Pseudopods: Definition & Function

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  • 0:00 Pseudopods Defined
  • 0:55 The Function of Pseudopods
  • 1:40 Types of Pseudopods
  • 2:20 Lesson Summary
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Lesson Transcript
Julie Zundel

Julie has taught high school Zoology, Biology, Physical Science and Chem Tech. She has a Bachelor of Science in Biology and a Master of Education.

Expert Contributor
Amanda Robb

Amanda holds a Masters in Science from Tufts Medical School in Cellular and Molecular Physiology. She has taught high school Biology and Physics for 8 years.

Extensions of your body that can change shape and help you catch food - sounds mysterious, doesn't it? In this lesson, you will learn about pseudopods, which help tiny critters called protozoa move and capture food.

Pseudopods Defined

Imagine you are enjoying a summer day at the lake. You have been water skiing, tubing, and now you're sitting on the beach watching the sunset. Meanwhile, a small monster is making its way to your brain. It entered your nose while you were in the water and is now using chemicals excreted by nerve cells to locate and consume your brain. It will take about 15 days before you show symptoms, but in the meantime, this deadly creature is using enzymes to dissolve your brain tissue. You'll be dead a week or so after your first symptoms.

This brain-eating zombie is actually an amoeba, specifically known as Naegleria fowleri. Amoeba, like N. fowleri, are a diverse group of tiny organisms that use pseudopods for at least part of their life cycle. Pseudopods, or false feet, are projections that can appear and disappear from the organism's body.

The arrows in this picture are pointing to the pseudopods.

The Function of Pseudopods

Pseudopods are actually extensions of the cytoplasm, or the thick liquid that is inside organisms like amoeba. The organism can change the shape of the pseudopod, making it move, appear, and disappear.

The pseudopods are used in movement and as a tool to capture prey. In order to move using pseudopods, the organism pushes cytoplasm towards one end of the cell, which makes a projection, or pseudopod, off the cell. This projection holds the critter in place, and the rest of the cell can follow, thus moving the organism forward. For feeding, organisms extend their pseudopods, engulfing their prey and then digesting them using enzymes.

The arrows in this picture are pointing to pseudopods, which are engulfing the blue-colored prey.

Types of Pseudopods

Pseudopods come in many shapes and are on many different organisms, primarily protozoa, which are single-celled critters that have to consume food, unlike algae, which can make its own through photosynthesis. There are pseudopods that are like stubby fingers. There are pseudopods that are long and thin, and there are even pseudopods that cross over each other, making a branching network.

Euglypha is a type of protozoan that has long, thin pseudopods called filopodia, which can be seen here.

Radiolaria, another type of protozoan, have long, thick pseudopods called axopodia. These are made from microtubules and may overlap.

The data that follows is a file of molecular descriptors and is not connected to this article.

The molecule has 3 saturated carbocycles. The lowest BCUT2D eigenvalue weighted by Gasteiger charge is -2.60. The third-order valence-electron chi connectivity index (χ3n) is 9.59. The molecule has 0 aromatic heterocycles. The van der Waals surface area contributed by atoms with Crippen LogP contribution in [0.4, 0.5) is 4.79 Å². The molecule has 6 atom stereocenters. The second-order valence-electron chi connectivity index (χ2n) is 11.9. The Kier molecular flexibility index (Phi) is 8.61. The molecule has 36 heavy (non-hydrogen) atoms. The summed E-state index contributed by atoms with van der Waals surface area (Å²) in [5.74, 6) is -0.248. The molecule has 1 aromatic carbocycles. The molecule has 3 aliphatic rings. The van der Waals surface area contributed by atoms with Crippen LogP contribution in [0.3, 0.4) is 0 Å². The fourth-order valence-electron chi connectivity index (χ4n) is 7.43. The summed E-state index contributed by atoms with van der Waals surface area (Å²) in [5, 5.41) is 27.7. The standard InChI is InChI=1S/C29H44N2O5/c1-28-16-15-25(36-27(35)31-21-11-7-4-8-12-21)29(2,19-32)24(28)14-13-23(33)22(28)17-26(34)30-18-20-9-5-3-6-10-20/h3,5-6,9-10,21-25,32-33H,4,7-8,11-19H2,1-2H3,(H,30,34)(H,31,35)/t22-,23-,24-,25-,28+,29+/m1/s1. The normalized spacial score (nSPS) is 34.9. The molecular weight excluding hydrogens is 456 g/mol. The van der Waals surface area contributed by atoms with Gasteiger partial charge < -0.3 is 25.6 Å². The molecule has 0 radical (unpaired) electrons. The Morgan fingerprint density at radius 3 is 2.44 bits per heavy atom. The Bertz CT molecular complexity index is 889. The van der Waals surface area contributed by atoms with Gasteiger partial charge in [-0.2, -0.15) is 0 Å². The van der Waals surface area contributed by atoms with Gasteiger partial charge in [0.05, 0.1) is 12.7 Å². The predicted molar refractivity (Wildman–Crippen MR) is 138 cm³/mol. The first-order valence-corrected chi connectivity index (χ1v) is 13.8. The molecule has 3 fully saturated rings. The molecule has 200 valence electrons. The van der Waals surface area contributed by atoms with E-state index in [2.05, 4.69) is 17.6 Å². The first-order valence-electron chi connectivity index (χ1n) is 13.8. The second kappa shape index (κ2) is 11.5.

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Additional Activities

Slime Pseudopods

Envisioning how pseudopods actually work can be challenging for students. In this activity, students will make a classic slime recipe and use it to model pseudopod extension. To do this activity, you'll need one 6 ounce bottle of Elmer's glue, 1.5 tablespoons of contact lens solution that contains boric acid and sodium borate, and 0.5 teaspoons baking soda. You can also add colors to your slime, glitter, or anything else that your students might enjoy. You should also have some erasers or other small plastic objects for your "cell" to "engulf" with its "pseudopods".

  • Safety Tip: Only adults should handle chemicals and anyone with sensitive skin should use gloves when handling the slime. Although the ingredients are non-toxic, they can cause skin irritation for some people. Slime should not be used for extended amounts of time.


In this activity, you're going to be creating slime to use as a model for pseudopods. First, follow the instructions below to make the slime, then go through the steps to model how pseudopods help cells engulf other materials.

  1. Start by squeezing all of the Elmer's glue into a bowl.
  2. Next add 0.5 teaspoons of baking soda and mix.
  3. Add any glitter or additional food coloring you might want here.
  4. Next, slowly add the 1.5 tablespoons of contact solution. Take this step slowly and stir after each addition. If you add too much, the slime will become hard and not stretchy.
  5. Take the slime out of the bowl and knead it slowly until it has the right consistency.
  6. Next it's time to model your pseudopods. Place a small plastic object on the table near the ball of slime. Carefully extend two "arms" from the slime and engulf the object. You can take pictures of each step, or make a movie if you have a smart phone as well!
  7. Play with your pseudopods and practice extending them and engulfing different objects. Notice how the pseudopods need to change shape to engulf different sized objects.


  1. How did the slime represent a cell?
  2. How did the shape of the pseudopods change when the objects were closer or farther way from the cell?
  3. How did the shape of the pseudopods change when the object was smaller or larger?
  4. Do you see any limitations to this model of a cell? Why or why not?

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